His Ted talk on the leadership lessons to be learnt from great orchestral conductors has had more than two million views. Here Itay Talgam tells Director how business leaders can set the tempo in their own organisations
He has conducted some of the world’s greatest orchestras, but Itay Talgam now has a different group of professionals keen to follow his lead.
Since conferencing organisation Ted put a talk by the Israeli maestro online in 2009, it has been viewed over 2.2 million times, and he now finds himself in demand in the business world – regularly giving talks to leaders from governments and global companies.
So what is it about the video – offering his insights into the contrasting approaches of six different conductors – that has resonated so strongly with the business community worldwide?
“I think there is something deeper than a trend happening,” Talgam tells Director on a call from his home city of Tel Aviv.
“Some kind of deeper understanding has emerged that simply commanding people is not enough. Today there are so many gaps in business – whether they’re geographical, as businesses globalise and spread out, or technological, and so on – that [business leaders] have to, even more than previously, rely on building a culture that will emancipate people and encourage co-operation. It brings you back to the roots of what are the right sort of relations between people working together.”
Talgam’s favourite example of a leadership style that failed to foster such good relations comes from Italian conductor Riccardo Muti – a man who has been observed to take a very stern approach with an orchestra, allowing no room for an interpretation of the music outside of his own.
“He’s a very likeable, loveable man and yet he’s an old-style dictator on the podium, which I think causes him and everyone around him stress and actually prevents him from getting the top jobs,” says Talgam.
“There’s a generic musicians’ joke, sometimes told about Muti. A violinist comes out of a concert hall and his friend asks him, ‘How was the concert with Muti?’ And the violinist replies: ‘Well, it was good – it could have been better, but he wouldn’t let us!’ It’s saying an organisation always has more to give than one person can imagine. And if that one person, being a very capable musician or business leader, just dictates and imposes their view and solution on everything, the result could indeed be very good – they could be a genius in their field – but it could have been better.”
The stress effect of Muti’s leadership style on his musicians was no joke in real life – and was laid bare when, in 2005, he received a letter signed by 700 employees of La Scala urging him to resign.
“They were saying, ‘Even though the results are great, what happens on the way to the results is very harmful to us as human beings’,” says Talgam.
So, when it comes to taking inspiration from a conductor to apply to business leadership, who does Talgam recommend?
“Across the board in every industry I’ve met, from people managing small teams to CEOs of huge companies, the Googles of this world, they all go for [Carlos] Kleiber or [Leonard] Bernstein in what they wish to become,” he says.
Taking the example of Kleiber – the late Austrian conductor considered one of the 20th century’s greats – Talgam says: “Kleiber manages to build a culture in which everyone has ownership of a certain aspect of interpretation. Through a wonderful, sophisticated virtuoso body language, his idea is to control not people, but process – and then he leaves a lot of space for people to find how they best feed into the process. But he does it in an authoritative way that makes it very clear to the orchestra that it is their job to fill those spaces with their interpretation.”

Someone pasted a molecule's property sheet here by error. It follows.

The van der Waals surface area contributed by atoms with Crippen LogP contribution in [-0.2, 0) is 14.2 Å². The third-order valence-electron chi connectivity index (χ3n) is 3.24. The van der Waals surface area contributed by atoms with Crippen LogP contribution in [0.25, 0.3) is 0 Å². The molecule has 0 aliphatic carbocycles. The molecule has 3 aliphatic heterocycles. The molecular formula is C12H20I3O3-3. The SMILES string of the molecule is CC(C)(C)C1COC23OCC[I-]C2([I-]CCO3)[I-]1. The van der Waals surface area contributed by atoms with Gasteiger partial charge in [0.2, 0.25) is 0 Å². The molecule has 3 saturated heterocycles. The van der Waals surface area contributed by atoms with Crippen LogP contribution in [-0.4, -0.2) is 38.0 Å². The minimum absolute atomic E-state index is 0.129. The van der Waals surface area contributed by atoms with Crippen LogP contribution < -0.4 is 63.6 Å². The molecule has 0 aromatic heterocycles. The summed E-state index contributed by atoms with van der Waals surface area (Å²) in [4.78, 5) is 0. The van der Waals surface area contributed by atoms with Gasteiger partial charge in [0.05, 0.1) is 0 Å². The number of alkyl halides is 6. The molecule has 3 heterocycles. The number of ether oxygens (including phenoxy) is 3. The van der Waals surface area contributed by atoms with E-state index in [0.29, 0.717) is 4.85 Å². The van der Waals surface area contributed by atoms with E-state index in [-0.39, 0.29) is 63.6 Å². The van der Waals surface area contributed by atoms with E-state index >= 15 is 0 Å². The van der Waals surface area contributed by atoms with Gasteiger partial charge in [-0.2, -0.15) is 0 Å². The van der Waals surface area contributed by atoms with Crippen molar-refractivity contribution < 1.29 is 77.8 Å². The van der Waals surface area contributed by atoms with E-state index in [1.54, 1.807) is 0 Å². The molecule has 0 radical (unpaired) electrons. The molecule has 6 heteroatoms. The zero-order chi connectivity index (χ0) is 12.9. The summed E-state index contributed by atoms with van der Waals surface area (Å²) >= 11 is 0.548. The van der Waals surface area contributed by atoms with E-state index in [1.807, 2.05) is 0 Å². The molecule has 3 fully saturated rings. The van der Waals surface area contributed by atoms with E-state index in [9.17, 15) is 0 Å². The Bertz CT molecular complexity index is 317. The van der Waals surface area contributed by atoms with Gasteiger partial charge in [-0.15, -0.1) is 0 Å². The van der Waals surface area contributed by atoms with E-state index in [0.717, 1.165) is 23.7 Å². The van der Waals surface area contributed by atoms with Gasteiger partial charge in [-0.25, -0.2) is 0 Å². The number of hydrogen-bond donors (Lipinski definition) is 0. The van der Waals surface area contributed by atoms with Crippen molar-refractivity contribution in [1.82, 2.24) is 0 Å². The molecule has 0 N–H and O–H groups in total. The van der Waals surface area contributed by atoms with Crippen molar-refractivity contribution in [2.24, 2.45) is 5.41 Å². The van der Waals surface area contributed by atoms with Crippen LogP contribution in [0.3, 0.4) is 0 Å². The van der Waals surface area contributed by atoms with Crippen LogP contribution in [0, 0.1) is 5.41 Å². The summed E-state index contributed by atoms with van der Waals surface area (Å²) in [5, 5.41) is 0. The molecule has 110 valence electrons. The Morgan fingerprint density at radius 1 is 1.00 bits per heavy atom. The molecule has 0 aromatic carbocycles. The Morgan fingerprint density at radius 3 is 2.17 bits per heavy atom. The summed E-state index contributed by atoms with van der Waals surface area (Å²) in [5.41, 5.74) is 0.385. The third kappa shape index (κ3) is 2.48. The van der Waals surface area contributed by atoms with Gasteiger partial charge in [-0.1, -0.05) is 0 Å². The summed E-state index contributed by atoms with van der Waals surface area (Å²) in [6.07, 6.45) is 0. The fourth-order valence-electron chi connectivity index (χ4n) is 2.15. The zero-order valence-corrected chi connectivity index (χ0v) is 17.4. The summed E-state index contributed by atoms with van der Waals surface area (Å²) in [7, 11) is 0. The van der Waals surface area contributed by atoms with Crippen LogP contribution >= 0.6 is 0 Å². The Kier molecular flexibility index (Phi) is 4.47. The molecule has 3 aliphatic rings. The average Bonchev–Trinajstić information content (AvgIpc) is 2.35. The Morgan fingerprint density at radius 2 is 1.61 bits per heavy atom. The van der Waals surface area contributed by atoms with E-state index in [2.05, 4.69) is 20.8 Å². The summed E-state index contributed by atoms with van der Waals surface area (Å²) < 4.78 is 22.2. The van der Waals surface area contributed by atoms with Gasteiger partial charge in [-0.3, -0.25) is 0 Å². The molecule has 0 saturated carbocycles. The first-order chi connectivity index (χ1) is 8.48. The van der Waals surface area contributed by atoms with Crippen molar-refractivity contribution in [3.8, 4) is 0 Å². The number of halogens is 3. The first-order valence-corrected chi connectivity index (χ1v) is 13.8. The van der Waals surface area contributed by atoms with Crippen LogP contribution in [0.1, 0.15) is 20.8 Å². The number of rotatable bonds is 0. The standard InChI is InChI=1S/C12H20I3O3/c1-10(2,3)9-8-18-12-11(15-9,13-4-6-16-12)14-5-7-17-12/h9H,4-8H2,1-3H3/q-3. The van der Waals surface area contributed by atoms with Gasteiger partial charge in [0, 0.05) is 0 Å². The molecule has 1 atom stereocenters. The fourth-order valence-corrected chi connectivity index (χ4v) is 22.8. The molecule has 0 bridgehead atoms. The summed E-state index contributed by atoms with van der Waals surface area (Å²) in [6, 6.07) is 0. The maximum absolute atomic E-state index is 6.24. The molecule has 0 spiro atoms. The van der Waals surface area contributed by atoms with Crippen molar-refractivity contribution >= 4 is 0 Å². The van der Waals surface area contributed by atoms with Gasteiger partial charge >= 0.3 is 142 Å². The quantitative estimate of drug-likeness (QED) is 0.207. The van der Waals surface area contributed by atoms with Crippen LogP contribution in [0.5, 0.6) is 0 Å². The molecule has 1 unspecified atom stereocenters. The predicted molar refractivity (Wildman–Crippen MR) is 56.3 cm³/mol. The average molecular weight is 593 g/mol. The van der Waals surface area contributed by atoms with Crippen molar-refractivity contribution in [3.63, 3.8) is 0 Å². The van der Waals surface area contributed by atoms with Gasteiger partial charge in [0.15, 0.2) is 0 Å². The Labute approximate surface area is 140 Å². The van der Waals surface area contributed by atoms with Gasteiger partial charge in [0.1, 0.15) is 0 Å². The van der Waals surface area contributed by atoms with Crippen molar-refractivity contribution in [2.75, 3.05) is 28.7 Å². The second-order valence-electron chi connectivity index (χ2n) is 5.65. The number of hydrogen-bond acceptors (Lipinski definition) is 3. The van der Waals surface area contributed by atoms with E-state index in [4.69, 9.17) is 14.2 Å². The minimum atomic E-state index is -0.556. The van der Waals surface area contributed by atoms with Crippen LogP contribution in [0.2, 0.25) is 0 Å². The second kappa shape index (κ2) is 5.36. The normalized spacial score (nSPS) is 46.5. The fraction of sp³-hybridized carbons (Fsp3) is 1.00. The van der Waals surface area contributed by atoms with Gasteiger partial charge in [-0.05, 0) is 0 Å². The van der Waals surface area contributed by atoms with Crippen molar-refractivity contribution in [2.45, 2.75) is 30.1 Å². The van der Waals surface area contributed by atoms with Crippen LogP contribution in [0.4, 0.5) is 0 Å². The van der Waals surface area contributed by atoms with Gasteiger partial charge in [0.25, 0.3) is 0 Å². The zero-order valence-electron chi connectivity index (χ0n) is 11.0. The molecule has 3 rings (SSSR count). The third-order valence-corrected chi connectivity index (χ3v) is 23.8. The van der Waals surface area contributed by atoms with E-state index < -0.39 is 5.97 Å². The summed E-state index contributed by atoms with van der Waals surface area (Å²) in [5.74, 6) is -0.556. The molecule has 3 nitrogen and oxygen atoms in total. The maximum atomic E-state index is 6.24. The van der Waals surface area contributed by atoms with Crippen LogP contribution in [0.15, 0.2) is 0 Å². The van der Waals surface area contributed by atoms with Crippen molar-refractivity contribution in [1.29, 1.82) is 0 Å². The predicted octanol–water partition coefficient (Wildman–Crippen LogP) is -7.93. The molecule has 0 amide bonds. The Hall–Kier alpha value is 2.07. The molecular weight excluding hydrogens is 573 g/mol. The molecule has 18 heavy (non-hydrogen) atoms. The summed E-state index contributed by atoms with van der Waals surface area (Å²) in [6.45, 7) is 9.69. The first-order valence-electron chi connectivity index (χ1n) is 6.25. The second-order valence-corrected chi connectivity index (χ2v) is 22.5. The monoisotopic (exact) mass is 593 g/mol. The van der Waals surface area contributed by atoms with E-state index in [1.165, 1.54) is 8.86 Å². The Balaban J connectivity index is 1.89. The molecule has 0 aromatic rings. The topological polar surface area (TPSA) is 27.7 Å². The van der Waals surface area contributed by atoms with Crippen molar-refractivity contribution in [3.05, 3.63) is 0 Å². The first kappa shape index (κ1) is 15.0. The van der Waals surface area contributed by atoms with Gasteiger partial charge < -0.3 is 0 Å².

Talgam – who expands on his observations in a newly released book The Ignorant Maestro: How great leaders inspire unpredictable brilliance – adds that a key factor in successfully implementing a more inspiring style, such as Kleiber’s, is the organisation’s overall perception of leadership in the first place.
“The idea that somebody has to know all the answers, and preferably this somebody is in charge of everybody else, is, I think, totally wrong,” he says. “Many times, nobody knows the answer – it’s something to be discovered, and it’s all about setting the right conditions to come up with the knowledge. One great mistake is not allowing for mistakes; another is assuming you can be a source of knowledge or solutions for your people.”
So what could someone who is more of a ‘Muti’ than a ‘Kleiber’ start doing today to change their style? “Organisations make a lot of effort to make sure the voice of the leader is always heard – if somebody gives a command it will reach everyone, which is very nice,” says Talgam.
“But I would recommend the opposite, I recommend ‘keynote listening’ instead of ‘keynote speaking’. You have to be able to listen to everyone, make them want to speak to you – make the guy who cleans the floor want to come to you and say, ‘Hey, listen, I noticed this’. You have to listen to them in ways that make them speak about things they would never have otherwise thought of expressing.”
1958 Born in Tel Aviv. Went on to gain a degree in philosophy from the Hebrew University of Jerusalem. Switched from piano to conducting after his military service in the Israeli army
1987 Makes his international debut when Leonard Bernstein chooses him to conduct the Orchestre de Paris in a special concert. Goes on to lead orchestras across Europe and becomes the first Israeli conductor to perform with the St Petersburg Philharmonic
2009 Global conference organisation Ted uploads Talgam’s talk on the leadership styles of great conductors to its website. It has since had 2.2 million views
2015 Talgam’s book, The Ignorant Maestro: How great leaders inspire unpredictable brilliance, is published by Penguin (£14.99)
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